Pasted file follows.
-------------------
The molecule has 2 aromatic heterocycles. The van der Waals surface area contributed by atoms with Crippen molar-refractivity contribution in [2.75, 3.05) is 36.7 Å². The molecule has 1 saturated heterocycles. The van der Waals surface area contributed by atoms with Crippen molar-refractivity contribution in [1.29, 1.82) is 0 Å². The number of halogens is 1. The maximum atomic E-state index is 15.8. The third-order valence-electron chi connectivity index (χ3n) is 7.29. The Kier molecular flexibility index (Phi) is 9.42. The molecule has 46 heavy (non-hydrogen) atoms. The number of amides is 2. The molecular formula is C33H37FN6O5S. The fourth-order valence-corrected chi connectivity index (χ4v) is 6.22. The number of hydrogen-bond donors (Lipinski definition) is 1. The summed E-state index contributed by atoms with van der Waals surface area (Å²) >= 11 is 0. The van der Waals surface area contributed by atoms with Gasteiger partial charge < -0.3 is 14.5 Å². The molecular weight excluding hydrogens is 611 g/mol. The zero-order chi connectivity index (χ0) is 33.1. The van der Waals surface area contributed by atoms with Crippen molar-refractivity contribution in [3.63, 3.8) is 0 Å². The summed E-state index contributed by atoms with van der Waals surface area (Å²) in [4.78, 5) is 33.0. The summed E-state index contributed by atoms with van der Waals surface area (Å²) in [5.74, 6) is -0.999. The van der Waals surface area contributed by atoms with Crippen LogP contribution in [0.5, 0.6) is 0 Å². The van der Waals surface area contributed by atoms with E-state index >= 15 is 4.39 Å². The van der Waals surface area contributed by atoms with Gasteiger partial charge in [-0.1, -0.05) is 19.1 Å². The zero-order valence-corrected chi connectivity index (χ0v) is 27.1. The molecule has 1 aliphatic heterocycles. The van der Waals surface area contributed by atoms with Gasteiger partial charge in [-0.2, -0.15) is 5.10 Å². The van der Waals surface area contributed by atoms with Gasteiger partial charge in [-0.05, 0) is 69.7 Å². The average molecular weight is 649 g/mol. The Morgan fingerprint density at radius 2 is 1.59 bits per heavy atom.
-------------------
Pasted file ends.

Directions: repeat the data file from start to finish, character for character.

The molecule has 2 aromatic heterocycles. The van der Waals surface area contributed by atoms with Crippen molar-refractivity contribution in [2.75, 3.05) is 36.7 Å². The molecule has 1 saturated heterocycles. The van der Waals surface area contributed by atoms with Crippen molar-refractivity contribution in [1.29, 1.82) is 0 Å². The number of halogens is 1. The maximum atomic E-state index is 15.8. The third-order valence-electron chi connectivity index (χ3n) is 7.29. The Kier molecular flexibility index (Phi) is 9.42. The molecule has 46 heavy (non-hydrogen) atoms. The number of amides is 2. The molecular formula is C33H37FN6O5S. The fourth-order valence-corrected chi connectivity index (χ4v) is 6.22. The number of hydrogen-bond donors (Lipinski definition) is 1. The summed E-state index contributed by atoms with van der Waals surface area (Å²) >= 11 is 0. The van der Waals surface area contributed by atoms with Gasteiger partial charge < -0.3 is 14.5 Å². The molecular weight excluding hydrogens is 611 g/mol. The zero-order chi connectivity index (χ0) is 33.1. The van der Waals surface area contributed by atoms with Crippen molar-refractivity contribution in [3.63, 3.8) is 0 Å². The summed E-state index contributed by atoms with van der Waals surface area (Å²) in [4.78, 5) is 33.0. The summed E-state index contributed by atoms with van der Waals surface area (Å²) in [5.74, 6) is -0.999. The van der Waals surface area contributed by atoms with Crippen LogP contribution in [0.5, 0.6) is 0 Å². The van der Waals surface area contributed by atoms with E-state index >= 15 is 4.39 Å². The van der Waals surface area contributed by atoms with Gasteiger partial charge in [-0.1, -0.05) is 19.1 Å². The zero-order valence-corrected chi connectivity index (χ0v) is 27.1. The molecule has 1 aliphatic heterocycles. The van der Waals surface area contributed by atoms with Gasteiger partial charge in [-0.2, -0.15) is 5.10 Å². The van der Waals surface area contributed by atoms with Gasteiger partial charge in [-0.05, 0) is 69.7 Å². The average molecular weight is 649 g/mol. The Morgan fingerprint density at radius 2 is 1.59 bits per heavy atom.